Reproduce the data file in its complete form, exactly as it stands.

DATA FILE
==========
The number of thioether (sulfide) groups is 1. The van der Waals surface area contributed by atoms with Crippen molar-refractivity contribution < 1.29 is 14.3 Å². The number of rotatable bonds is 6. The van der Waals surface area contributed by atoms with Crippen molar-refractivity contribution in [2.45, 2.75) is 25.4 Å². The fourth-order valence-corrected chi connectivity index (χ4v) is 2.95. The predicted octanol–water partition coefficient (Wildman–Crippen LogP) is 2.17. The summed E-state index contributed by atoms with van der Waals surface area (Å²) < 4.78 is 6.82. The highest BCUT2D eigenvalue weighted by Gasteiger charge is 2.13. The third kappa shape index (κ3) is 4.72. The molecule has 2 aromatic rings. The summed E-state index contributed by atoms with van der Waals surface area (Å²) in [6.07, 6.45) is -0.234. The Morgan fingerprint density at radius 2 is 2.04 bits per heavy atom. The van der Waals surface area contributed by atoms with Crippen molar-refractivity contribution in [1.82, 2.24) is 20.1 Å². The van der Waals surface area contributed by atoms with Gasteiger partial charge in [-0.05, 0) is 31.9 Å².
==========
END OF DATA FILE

The number of thioether (sulfide) groups is 1. The van der Waals surface area contributed by atoms with Crippen molar-refractivity contribution < 1.29 is 14.3 Å². The number of rotatable bonds is 6. The van der Waals surface area contributed by atoms with Crippen molar-refractivity contribution in [2.45, 2.75) is 25.4 Å². The fourth-order valence-corrected chi connectivity index (χ4v) is 2.95. The predicted octanol–water partition coefficient (Wildman–Crippen LogP) is 2.17. The summed E-state index contributed by atoms with van der Waals surface area (Å²) < 4.78 is 6.82. The highest BCUT2D eigenvalue weighted by Gasteiger charge is 2.13. The third kappa shape index (κ3) is 4.72. The molecule has 2 aromatic rings. The summed E-state index contributed by atoms with van der Waals surface area (Å²) in [6.07, 6.45) is -0.234. The Morgan fingerprint density at radius 2 is 2.04 bits per heavy atom. The van der Waals surface area contributed by atoms with Crippen molar-refractivity contribution in [1.82, 2.24) is 20.1 Å². The van der Waals surface area contributed by atoms with Gasteiger partial charge in [-0.05, 0) is 31.9 Å².